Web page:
The big fight pub atmosphere was alive and well on Sunday with a buzz I haven’t experienced in some time.
If it’s good enough for John Farnham and Lee Kernaghan, Kostya Tszyu should be crowned Australian of the Year. One-time Russian, now all-Aussie Kostya Tszyu is about the stand alongside Mike Tyson and Julio Cesar Chavez for induction into the World Boxing Hall of Fame. His sport has bestowed its highest honour. His adopted country should follow suit.
I spoke to him while hosting ABC Radios’ Grandstand Active at the weekend.
He was in Russia, where he is supporting Denis Lebedev ahead of his fight against Roy Jones Jnr. But I came to know Kostya very well from the time he first arrived in Australia and began his climb to global domination.
And as I reflected on our latest chat, his voice more mature than I remember and his vocabulary broader, it occurred to me: here is a guy that represents everything Australia is, or wishes it was.
In this political landscape, where asylum seekers burn detention centres and talkback radio burns with “they are destroying this country” hatred, Kostya Tszyu is the ultimate foreign-born Aussie.
The Australian of the Year website offers the following guidelines when considering who should get the gong;
“Each year our nation celebrates the achievement and contribution of eminent Australians through the Australian of the Year Awards by profiling leading citizens who are role models for us all. They inspire us through their achievements and challenge us to make our own contribution to creating a better Australia.”
And here’s what the Immigration Department defines as Australian values:
Australian society values respect for the freedom and dignity of the individual, freedom of religion, commitment to the rule of law, Parliamentary democracy, equality of men and women and a spirit of egalitarianism that embraces mutual respect, tolerance, fair play and compassion for those in need and pursuit of the public good.
Australian society values equality of opportunity for individuals, regardless of their race, religion or ethnic background.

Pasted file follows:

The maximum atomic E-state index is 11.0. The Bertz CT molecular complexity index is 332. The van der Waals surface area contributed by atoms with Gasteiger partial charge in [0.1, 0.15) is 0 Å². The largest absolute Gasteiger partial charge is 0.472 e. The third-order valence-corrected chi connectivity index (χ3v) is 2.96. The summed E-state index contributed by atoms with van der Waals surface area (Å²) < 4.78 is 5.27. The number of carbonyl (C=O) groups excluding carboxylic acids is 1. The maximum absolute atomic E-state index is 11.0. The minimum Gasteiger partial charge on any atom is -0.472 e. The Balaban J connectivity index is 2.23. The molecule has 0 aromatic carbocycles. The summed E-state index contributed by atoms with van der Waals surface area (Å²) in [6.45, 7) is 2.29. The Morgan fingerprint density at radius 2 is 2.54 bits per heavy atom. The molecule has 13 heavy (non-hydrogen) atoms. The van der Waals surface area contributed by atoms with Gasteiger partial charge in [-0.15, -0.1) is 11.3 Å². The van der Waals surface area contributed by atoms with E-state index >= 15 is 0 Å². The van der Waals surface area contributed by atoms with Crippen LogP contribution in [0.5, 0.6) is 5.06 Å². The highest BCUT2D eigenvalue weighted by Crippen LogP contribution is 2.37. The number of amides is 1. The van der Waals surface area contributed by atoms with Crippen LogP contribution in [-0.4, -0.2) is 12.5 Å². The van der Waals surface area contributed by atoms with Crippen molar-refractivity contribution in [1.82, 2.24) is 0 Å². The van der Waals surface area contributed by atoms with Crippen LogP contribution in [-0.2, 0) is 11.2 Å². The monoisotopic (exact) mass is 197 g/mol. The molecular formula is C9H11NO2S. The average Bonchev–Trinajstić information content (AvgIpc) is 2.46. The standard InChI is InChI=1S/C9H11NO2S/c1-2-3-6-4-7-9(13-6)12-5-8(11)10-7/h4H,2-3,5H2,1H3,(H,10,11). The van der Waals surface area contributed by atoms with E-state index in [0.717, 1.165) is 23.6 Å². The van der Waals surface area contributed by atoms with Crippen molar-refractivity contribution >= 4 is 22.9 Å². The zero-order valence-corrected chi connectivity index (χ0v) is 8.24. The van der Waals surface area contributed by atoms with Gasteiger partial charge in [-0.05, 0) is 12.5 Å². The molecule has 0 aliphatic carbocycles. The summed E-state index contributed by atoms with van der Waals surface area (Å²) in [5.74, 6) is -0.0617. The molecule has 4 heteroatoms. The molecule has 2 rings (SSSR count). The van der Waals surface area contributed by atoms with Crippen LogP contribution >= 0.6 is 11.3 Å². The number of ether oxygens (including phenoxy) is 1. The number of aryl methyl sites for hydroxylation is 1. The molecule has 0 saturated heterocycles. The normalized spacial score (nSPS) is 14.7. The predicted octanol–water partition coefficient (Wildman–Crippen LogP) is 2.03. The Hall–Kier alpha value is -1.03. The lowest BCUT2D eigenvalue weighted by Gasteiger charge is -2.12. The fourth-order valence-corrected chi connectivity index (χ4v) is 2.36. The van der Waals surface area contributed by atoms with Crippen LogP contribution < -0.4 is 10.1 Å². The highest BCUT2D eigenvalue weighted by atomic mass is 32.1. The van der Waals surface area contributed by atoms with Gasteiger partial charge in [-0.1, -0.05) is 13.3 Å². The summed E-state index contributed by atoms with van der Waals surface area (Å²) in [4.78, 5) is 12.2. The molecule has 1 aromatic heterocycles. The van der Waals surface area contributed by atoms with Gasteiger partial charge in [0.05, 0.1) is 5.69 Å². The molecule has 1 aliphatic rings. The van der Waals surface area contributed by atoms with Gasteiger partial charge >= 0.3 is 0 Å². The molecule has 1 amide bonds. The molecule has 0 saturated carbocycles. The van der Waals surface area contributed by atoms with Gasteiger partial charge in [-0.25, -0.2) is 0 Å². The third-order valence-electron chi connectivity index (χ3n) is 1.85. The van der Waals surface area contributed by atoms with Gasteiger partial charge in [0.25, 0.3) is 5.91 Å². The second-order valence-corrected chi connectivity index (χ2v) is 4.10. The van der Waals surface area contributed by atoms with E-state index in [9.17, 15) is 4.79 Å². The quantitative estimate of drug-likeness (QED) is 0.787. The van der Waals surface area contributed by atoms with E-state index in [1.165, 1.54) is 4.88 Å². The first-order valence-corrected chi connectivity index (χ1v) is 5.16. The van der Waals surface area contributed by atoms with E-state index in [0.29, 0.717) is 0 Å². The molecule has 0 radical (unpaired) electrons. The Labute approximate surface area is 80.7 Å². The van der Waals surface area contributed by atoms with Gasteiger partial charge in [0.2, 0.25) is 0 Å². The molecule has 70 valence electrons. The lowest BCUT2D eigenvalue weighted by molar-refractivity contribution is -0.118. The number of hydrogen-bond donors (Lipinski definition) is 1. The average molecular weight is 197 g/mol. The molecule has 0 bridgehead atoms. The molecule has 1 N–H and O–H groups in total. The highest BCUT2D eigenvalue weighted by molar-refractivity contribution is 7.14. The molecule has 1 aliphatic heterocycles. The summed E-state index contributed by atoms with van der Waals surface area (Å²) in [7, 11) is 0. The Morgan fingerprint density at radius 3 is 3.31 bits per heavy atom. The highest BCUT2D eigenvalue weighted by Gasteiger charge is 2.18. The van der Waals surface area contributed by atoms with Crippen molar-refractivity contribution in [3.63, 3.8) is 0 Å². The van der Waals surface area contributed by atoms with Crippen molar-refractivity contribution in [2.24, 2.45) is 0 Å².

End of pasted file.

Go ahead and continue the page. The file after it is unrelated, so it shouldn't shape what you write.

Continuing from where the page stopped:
The English language, as the national language, is an important unifying element of Australian society.
Australian citizenship is a shared identity, a common bond which unites all Australians while respecting their diversity.
Born the son of a Korean/Mongol-descent metal fitter father and Russian-nurse mother, in a town at the foot of the Ural Mountains in the former Soviet Union, Kostya Tszyu rose to become four-time Junior Welterweight champion of the world – as the Thunder from Down Under.
Renowned for his no-nonsense, play-by-the-rules approach to the notoriously-dodgy fight game, he could barely speak a word of English when he got here and he proudly identified as Australian when representing on the world stage.
Kostya and his wife, who has been with him every step of the way, have produced two young Australian sons who, like Dad, seem destined for high achievement.
Kostya is also the personification of discipline – especially when it comes to eating. I remember seeing him just a few months before a big fight. He was 13 kilograms overweight and he has a tiny frame.
“Don’t worry,” he told me. “When I get serious, it will be gone and I will be ready.”
And so he was.
I realise this is a politically incorrect suggestion. One portion of the community couldn’t countenance the promotion of some blow-in from the Soviet Bloc being held up at the ultimate Aussie. Another portion would hate the idea of something so base as boxing being held up as a bastion of community values.
But Kostya Tszyu has always punched above his weight, literally and metaphorically.
He is the personification of all that is good about multi-cultural Australia and he is living proof of the importance of overcoming the odds with hard work.
You can have your Hoges, your Tubby and your Alan Bond. That’ll do me for the ultimate Aussie.